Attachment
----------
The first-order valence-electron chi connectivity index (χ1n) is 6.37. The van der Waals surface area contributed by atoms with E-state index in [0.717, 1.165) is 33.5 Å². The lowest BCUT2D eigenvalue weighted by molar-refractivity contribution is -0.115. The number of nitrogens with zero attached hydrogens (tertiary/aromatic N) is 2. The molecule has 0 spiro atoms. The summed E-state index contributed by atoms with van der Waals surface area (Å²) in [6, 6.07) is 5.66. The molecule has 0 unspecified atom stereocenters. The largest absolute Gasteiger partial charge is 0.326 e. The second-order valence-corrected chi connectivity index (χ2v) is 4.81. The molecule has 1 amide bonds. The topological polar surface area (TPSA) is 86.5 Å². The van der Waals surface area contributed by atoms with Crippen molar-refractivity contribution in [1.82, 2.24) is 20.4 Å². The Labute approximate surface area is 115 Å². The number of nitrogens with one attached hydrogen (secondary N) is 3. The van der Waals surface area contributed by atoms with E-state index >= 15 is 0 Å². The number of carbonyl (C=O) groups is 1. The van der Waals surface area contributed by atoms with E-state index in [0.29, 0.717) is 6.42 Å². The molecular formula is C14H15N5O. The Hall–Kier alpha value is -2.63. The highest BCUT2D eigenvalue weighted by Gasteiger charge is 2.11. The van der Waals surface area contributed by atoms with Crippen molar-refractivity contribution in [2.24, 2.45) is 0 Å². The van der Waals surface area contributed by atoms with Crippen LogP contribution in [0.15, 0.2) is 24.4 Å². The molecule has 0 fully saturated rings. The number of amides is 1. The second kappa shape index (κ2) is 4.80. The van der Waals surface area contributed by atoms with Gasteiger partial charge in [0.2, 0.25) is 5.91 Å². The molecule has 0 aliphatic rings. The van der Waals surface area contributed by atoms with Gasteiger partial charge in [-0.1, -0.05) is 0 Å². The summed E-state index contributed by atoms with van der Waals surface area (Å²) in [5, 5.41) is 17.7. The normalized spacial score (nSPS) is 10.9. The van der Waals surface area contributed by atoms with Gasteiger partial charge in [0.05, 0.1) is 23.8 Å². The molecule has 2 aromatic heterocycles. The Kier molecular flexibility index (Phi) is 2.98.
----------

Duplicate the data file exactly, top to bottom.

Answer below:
The first-order valence-electron chi connectivity index (χ1n) is 6.37. The van der Waals surface area contributed by atoms with E-state index in [0.717, 1.165) is 33.5 Å². The lowest BCUT2D eigenvalue weighted by molar-refractivity contribution is -0.115. The number of nitrogens with zero attached hydrogens (tertiary/aromatic N) is 2. The molecule has 0 spiro atoms. The summed E-state index contributed by atoms with van der Waals surface area (Å²) in [6, 6.07) is 5.66. The molecule has 0 unspecified atom stereocenters. The largest absolute Gasteiger partial charge is 0.326 e. The second-order valence-corrected chi connectivity index (χ2v) is 4.81. The molecule has 1 amide bonds. The topological polar surface area (TPSA) is 86.5 Å². The van der Waals surface area contributed by atoms with Crippen molar-refractivity contribution in [1.82, 2.24) is 20.4 Å². The Labute approximate surface area is 115 Å². The number of nitrogens with one attached hydrogen (secondary N) is 3. The van der Waals surface area contributed by atoms with E-state index >= 15 is 0 Å². The number of carbonyl (C=O) groups is 1. The van der Waals surface area contributed by atoms with E-state index in [0.29, 0.717) is 6.42 Å². The molecular formula is C14H15N5O. The Hall–Kier alpha value is -2.63. The highest BCUT2D eigenvalue weighted by Gasteiger charge is 2.11. The van der Waals surface area contributed by atoms with Crippen molar-refractivity contribution in [2.24, 2.45) is 0 Å². The van der Waals surface area contributed by atoms with Crippen LogP contribution in [0.15, 0.2) is 24.4 Å². The molecule has 0 fully saturated rings. The number of amides is 1. The second kappa shape index (κ2) is 4.80. The van der Waals surface area contributed by atoms with Gasteiger partial charge in [0.2, 0.25) is 5.91 Å². The molecule has 0 aliphatic rings. The van der Waals surface area contributed by atoms with Gasteiger partial charge in [-0.1, -0.05) is 0 Å². The summed E-state index contributed by atoms with van der Waals surface area (Å²) in [5, 5.41) is 17.7. The normalized spacial score (nSPS) is 10.9. The van der Waals surface area contributed by atoms with Gasteiger partial charge in [0.05, 0.1) is 23.8 Å². The molecule has 2 aromatic heterocycles. The Kier molecular flexibility index (Phi) is 2.98.